Another reliable guide from the Oxford Handbooks series. It takes a symptom or physical finding and lists the possible differential diagnoses. It includes a summary of the investigations needed. It also refers the reader to the relevant pages in the Oxford Handbook of Clinical Medicine. This book could be used as a revision aid - it would provide a comprehensive list of diagnoses when taking histories on the ward. (Northwing
The book tackles a minefield of signs and symptoms, putting them all together in an attempt to simplify a clinical problem...The approaches are easy to remember and non-intimidating...each system is then broken down into common symptoms, then signs. This is also excellent...[it] gives a good, clear, concise view of a very difficult and broad subject, and must have taken some time to put together...a good book to slot into your library. (British Journal of Hospital Medicine
The Oxford Handbook of Clinical Diagnosis is an excellent resource which can help students and junior doctors to hone their diagnostic skills. ... It teaches you how to pick out the important 'lead' features of a history and how to decipher the relevant from the irrelevant. ... this is a refreshingly different textbook with a clear layout and is easy to navigate. ... I would recommend it to all clinical students and junior doctors. (GKT Gazette
I can't for the life of me work out why OUP hasn't come up with a book like this before. After all when you've taken the history and examined the patient you want to know the likeliest diagnosis and be able to justify it and that's exactly what this book does. ... Another first class compact but comprehensive book from OUP and particularly recommended to the student and junior doctor. (Dr JM Sager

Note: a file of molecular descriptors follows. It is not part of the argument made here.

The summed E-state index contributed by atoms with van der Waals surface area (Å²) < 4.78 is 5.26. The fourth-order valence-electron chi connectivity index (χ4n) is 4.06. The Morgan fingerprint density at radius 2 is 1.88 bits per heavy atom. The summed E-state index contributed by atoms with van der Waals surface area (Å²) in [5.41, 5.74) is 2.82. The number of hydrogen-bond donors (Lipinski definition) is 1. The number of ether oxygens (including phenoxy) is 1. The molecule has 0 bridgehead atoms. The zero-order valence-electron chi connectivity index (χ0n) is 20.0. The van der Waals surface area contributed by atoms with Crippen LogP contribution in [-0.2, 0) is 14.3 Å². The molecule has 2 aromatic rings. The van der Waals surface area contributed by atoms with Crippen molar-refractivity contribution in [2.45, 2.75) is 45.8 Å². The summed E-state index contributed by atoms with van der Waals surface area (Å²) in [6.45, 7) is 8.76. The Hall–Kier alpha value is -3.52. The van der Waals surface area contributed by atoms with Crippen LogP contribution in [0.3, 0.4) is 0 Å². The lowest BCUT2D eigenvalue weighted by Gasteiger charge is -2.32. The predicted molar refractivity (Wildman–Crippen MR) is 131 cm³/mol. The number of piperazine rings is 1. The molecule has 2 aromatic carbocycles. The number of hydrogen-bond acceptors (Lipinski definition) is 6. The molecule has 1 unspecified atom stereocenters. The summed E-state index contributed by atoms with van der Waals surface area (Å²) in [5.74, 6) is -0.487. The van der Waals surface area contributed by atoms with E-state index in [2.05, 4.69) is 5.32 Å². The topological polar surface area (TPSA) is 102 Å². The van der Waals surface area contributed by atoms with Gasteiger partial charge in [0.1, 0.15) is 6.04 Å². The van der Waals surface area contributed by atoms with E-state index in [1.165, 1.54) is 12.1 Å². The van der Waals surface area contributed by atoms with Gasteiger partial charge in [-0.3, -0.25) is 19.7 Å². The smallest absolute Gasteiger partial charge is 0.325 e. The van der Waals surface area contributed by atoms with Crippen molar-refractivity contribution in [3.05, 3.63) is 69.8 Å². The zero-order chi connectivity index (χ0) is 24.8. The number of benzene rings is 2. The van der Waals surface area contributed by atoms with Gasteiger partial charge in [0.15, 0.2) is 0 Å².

From the Publisher
As stated in the first chapter, the Oxford Handbook of Clinical Diagnosis(and all other books on differential diagnosis) are based on the personal experience of the authors, conventional teaching, and other books on differential diagnosis. The reader is advised to use it sensibly and to make amendments based on local teaching and experience. There is very little published evidence-based knowledge, if any, on the differential diagnoses of symptoms, signs and test results at present. The Appendix describes the set and probability theory of differential diagnosis and how such evidence should be sought in future. The OHCD aims to stimulate better understanding of the diagnostic process. Detailed review was undertaken before publication, including by a psychiatrist.
The OHCD also describes diagnoses that may well be rare but are not to be missed.
The reviewer is right about some issues; e.g. he is right about the `down' arrow for MCV being misprinted (it should have been up).
We appreciate feedback on the book and always correct errors where they have been identified.